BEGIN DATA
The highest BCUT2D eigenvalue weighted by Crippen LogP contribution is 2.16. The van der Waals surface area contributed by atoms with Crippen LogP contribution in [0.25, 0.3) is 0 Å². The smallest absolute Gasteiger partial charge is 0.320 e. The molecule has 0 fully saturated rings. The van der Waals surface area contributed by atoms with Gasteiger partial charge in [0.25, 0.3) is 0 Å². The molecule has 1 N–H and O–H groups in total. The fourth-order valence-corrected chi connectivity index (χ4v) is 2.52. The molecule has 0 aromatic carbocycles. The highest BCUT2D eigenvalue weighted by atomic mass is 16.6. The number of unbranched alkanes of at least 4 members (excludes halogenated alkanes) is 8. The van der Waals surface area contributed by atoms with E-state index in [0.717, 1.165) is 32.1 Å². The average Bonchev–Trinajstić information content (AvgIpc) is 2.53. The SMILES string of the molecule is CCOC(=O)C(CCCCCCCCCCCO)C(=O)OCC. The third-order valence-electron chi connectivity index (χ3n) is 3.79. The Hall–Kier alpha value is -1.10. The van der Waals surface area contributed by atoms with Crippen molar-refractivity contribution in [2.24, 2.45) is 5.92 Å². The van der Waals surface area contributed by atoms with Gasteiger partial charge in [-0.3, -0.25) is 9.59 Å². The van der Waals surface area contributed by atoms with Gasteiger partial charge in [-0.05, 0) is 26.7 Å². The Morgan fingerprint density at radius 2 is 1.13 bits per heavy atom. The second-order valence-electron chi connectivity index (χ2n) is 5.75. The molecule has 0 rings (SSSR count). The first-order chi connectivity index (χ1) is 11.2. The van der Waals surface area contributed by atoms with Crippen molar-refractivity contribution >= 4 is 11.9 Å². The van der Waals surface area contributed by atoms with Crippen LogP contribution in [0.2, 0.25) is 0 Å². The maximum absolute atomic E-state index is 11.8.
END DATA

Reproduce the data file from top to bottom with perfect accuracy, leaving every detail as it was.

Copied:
The highest BCUT2D eigenvalue weighted by Crippen LogP contribution is 2.16. The van der Waals surface area contributed by atoms with Crippen LogP contribution in [0.25, 0.3) is 0 Å². The smallest absolute Gasteiger partial charge is 0.320 e. The molecule has 0 fully saturated rings. The van der Waals surface area contributed by atoms with Gasteiger partial charge in [0.25, 0.3) is 0 Å². The molecule has 1 N–H and O–H groups in total. The fourth-order valence-corrected chi connectivity index (χ4v) is 2.52. The molecule has 0 aromatic carbocycles. The highest BCUT2D eigenvalue weighted by atomic mass is 16.6. The number of unbranched alkanes of at least 4 members (excludes halogenated alkanes) is 8. The van der Waals surface area contributed by atoms with E-state index in [0.717, 1.165) is 32.1 Å². The average Bonchev–Trinajstić information content (AvgIpc) is 2.53. The SMILES string of the molecule is CCOC(=O)C(CCCCCCCCCCCO)C(=O)OCC. The third-order valence-electron chi connectivity index (χ3n) is 3.79. The Hall–Kier alpha value is -1.10. The van der Waals surface area contributed by atoms with Crippen molar-refractivity contribution in [2.24, 2.45) is 5.92 Å². The van der Waals surface area contributed by atoms with Gasteiger partial charge in [-0.3, -0.25) is 9.59 Å². The van der Waals surface area contributed by atoms with Gasteiger partial charge in [-0.05, 0) is 26.7 Å². The Morgan fingerprint density at radius 2 is 1.13 bits per heavy atom. The second-order valence-electron chi connectivity index (χ2n) is 5.75. The molecule has 0 rings (SSSR count). The first-order chi connectivity index (χ1) is 11.2. The van der Waals surface area contributed by atoms with Crippen molar-refractivity contribution >= 4 is 11.9 Å². The van der Waals surface area contributed by atoms with Crippen LogP contribution in [0.2, 0.25) is 0 Å². The maximum absolute atomic E-state index is 11.8.